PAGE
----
Fox has given a series order to Last Man on Earth, a comedy created by Will Forte. Lord and Miller will direct, as well as executive produce alongside Forte and Seth Cohen (by which we mean the head of Lord Miller Productions, not the fictional character from The O.C.). Hit the jump for more details.
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Posted on Friday, February 7th, 2014 by Angie Han
It’s not tough to imagine the pitch meeting where The Lego Movie was conceived. The toys have been a familiar fixture of toy chests since the ’40s, and given that every other remotely recognizable playroom property is getting adapted for the big screen these days, it was only a matter of time before someone grabbed a fistful of plastic bricks. Lucky for us, those people turned out to be Cloudy With a Chance of Meatballs and 21 Jump Street directors Phil Lord and Chris Miller.
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The Lego Movie is now in theaters and, once you’ve seen it, you’ll probably be buzzing both about how “awesome” it is, and talking about all its surprises.
In part two of our interview with the film’s writers and directors Phil Lord and Chris Miller, we talked about many of those surprises and more. We talked about issues around putting so many different franchises in one single movie. We talked about a few of the more surprising and exciting cameos, and we talked about the film’s ending and how it was developed. Here’s part one, the non-spoiler stuff; click below for part two. Read More »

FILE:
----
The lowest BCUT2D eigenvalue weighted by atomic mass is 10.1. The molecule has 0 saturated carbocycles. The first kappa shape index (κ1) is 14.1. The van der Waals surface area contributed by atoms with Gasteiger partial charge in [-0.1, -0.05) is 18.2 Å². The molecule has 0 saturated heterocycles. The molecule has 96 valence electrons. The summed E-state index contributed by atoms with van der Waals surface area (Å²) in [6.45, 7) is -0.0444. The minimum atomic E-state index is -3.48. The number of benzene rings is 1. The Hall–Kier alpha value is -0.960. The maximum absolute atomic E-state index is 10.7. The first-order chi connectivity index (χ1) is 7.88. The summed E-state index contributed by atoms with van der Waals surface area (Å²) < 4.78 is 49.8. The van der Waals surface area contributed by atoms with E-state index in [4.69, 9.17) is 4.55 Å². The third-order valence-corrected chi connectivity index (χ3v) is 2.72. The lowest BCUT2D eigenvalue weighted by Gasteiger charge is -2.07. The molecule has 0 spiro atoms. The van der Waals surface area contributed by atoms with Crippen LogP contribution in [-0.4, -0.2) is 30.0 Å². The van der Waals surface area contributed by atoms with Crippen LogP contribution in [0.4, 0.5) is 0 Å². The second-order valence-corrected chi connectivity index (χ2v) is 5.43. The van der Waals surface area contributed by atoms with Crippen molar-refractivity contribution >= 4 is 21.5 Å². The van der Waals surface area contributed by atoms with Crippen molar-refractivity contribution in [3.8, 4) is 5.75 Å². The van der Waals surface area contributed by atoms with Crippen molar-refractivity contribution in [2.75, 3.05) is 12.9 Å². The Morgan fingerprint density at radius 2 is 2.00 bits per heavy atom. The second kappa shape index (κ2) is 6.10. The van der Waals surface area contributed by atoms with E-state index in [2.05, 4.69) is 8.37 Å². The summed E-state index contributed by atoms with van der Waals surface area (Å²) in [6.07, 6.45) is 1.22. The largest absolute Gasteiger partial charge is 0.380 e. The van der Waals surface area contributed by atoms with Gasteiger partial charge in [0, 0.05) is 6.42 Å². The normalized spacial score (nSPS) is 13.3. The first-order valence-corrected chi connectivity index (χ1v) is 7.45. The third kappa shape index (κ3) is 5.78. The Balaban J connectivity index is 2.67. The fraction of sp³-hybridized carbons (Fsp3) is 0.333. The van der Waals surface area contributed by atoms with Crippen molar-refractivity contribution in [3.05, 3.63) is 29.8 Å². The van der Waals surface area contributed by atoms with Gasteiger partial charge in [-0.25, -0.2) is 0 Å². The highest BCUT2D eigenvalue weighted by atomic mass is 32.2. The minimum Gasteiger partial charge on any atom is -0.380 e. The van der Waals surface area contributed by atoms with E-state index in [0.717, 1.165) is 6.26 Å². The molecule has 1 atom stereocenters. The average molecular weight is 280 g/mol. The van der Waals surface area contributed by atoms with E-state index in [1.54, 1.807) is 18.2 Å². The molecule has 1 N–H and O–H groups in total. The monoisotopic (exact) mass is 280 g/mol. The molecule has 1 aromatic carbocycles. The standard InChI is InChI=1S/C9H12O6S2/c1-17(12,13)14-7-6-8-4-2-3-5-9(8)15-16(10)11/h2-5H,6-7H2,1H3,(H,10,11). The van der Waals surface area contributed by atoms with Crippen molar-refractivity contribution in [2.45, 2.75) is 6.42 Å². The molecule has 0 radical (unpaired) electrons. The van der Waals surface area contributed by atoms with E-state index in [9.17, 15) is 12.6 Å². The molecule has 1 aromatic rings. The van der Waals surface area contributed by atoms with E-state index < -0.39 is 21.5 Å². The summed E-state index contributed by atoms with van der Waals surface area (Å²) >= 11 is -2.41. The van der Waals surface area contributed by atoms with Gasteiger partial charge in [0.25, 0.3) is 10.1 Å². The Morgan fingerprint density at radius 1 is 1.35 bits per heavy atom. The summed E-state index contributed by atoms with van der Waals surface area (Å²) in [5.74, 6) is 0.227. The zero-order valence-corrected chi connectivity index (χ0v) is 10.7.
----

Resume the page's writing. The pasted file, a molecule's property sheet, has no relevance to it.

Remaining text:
The Lego Movie is the third film Phil Lord and Chris Miller have directed. In each, they’ve blown low expectations out of the water. How could a movie about falling food be funny? Why would anyone remake 21 Jump Street? And how the heck do you make an interesting movie about Lego? The answer: make an adventure that’s exciting and funny, but also deeply rooted in the essence of what we all love about toys themselves.
To create The Lego Movie, Lord and Miller co-wrote a compelling screenplay and also gave the film an incredibly intricate and realistic look. It’s a blend of CG with stop motion using actual Legos; every single structure in the film was literally built piece by piece, be it in the computer or in Denmark at Lego headquarters. That gives the film an incredibly authentic feel.
Speaking to the directors, I interrogated them about that process, asking if there were limitations to the Lego construct and about pressure from toy manufacturers. This is part one of our interview. It’s spoiler-free, so feel free to read ahead. Check back Friday for part two where we talk about some of the film’s biggest, most interesting spoilers. Read More »
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Consider this a primer for the interview with The Lego Movie directors Phil Lord and Chris Miller that we’ll run later this afternoon. Their new film takes an unusual approach to building a world out of Lego — or it takes an unusual approach to making the movie. The film is actually built out of Lego, whether via stop-motion animation or using a CG process that actually replicated building the film’s characters and sets out of plastic bricks.
This featurette opens a small window on the creation of the film, discussing how some of the film was put together, a process which is illuminated in more detail in our interview. Read More »